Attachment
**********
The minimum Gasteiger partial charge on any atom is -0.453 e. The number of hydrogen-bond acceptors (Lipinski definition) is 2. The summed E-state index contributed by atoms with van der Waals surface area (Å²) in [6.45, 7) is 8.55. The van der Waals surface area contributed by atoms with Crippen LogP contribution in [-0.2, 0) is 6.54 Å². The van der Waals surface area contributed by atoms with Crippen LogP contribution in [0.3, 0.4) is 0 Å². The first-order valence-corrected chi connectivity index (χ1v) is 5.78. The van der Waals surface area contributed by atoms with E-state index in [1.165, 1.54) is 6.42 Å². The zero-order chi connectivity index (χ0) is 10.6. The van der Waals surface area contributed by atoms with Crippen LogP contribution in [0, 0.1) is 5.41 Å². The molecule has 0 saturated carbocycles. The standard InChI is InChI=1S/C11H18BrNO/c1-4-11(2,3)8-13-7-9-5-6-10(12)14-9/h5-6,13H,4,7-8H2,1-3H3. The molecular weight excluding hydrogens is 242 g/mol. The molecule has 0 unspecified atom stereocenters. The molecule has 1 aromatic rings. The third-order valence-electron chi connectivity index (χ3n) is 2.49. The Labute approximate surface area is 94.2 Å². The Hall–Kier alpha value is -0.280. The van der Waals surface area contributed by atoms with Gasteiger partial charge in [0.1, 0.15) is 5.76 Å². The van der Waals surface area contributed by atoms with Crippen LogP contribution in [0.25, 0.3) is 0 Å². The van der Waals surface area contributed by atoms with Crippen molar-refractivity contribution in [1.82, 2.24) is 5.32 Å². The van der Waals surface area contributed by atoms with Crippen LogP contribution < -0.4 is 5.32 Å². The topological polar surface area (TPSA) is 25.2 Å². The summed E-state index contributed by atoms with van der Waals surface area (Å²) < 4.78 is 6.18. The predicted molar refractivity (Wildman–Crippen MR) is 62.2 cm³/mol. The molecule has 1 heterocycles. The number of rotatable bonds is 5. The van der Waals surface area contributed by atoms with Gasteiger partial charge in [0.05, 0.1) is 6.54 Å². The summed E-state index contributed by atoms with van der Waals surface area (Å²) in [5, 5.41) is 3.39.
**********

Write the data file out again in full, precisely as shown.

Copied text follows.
The minimum Gasteiger partial charge on any atom is -0.453 e. The number of hydrogen-bond acceptors (Lipinski definition) is 2. The summed E-state index contributed by atoms with van der Waals surface area (Å²) in [6.45, 7) is 8.55. The van der Waals surface area contributed by atoms with Crippen LogP contribution in [-0.2, 0) is 6.54 Å². The van der Waals surface area contributed by atoms with Crippen LogP contribution in [0.3, 0.4) is 0 Å². The first-order valence-corrected chi connectivity index (χ1v) is 5.78. The van der Waals surface area contributed by atoms with E-state index in [1.165, 1.54) is 6.42 Å². The zero-order chi connectivity index (χ0) is 10.6. The van der Waals surface area contributed by atoms with Crippen LogP contribution in [0, 0.1) is 5.41 Å². The molecule has 0 saturated carbocycles. The standard InChI is InChI=1S/C11H18BrNO/c1-4-11(2,3)8-13-7-9-5-6-10(12)14-9/h5-6,13H,4,7-8H2,1-3H3. The molecular weight excluding hydrogens is 242 g/mol. The molecule has 0 unspecified atom stereocenters. The molecule has 1 aromatic rings. The third-order valence-electron chi connectivity index (χ3n) is 2.49. The Labute approximate surface area is 94.2 Å². The Hall–Kier alpha value is -0.280. The van der Waals surface area contributed by atoms with Gasteiger partial charge in [0.1, 0.15) is 5.76 Å². The van der Waals surface area contributed by atoms with Crippen LogP contribution in [0.25, 0.3) is 0 Å². The van der Waals surface area contributed by atoms with Crippen molar-refractivity contribution in [1.82, 2.24) is 5.32 Å². The van der Waals surface area contributed by atoms with Crippen LogP contribution < -0.4 is 5.32 Å². The topological polar surface area (TPSA) is 25.2 Å². The summed E-state index contributed by atoms with van der Waals surface area (Å²) < 4.78 is 6.18. The predicted molar refractivity (Wildman–Crippen MR) is 62.2 cm³/mol. The molecule has 1 heterocycles. The number of rotatable bonds is 5. The van der Waals surface area contributed by atoms with Gasteiger partial charge in [0.05, 0.1) is 6.54 Å². The summed E-state index contributed by atoms with van der Waals surface area (Å²) in [5, 5.41) is 3.39.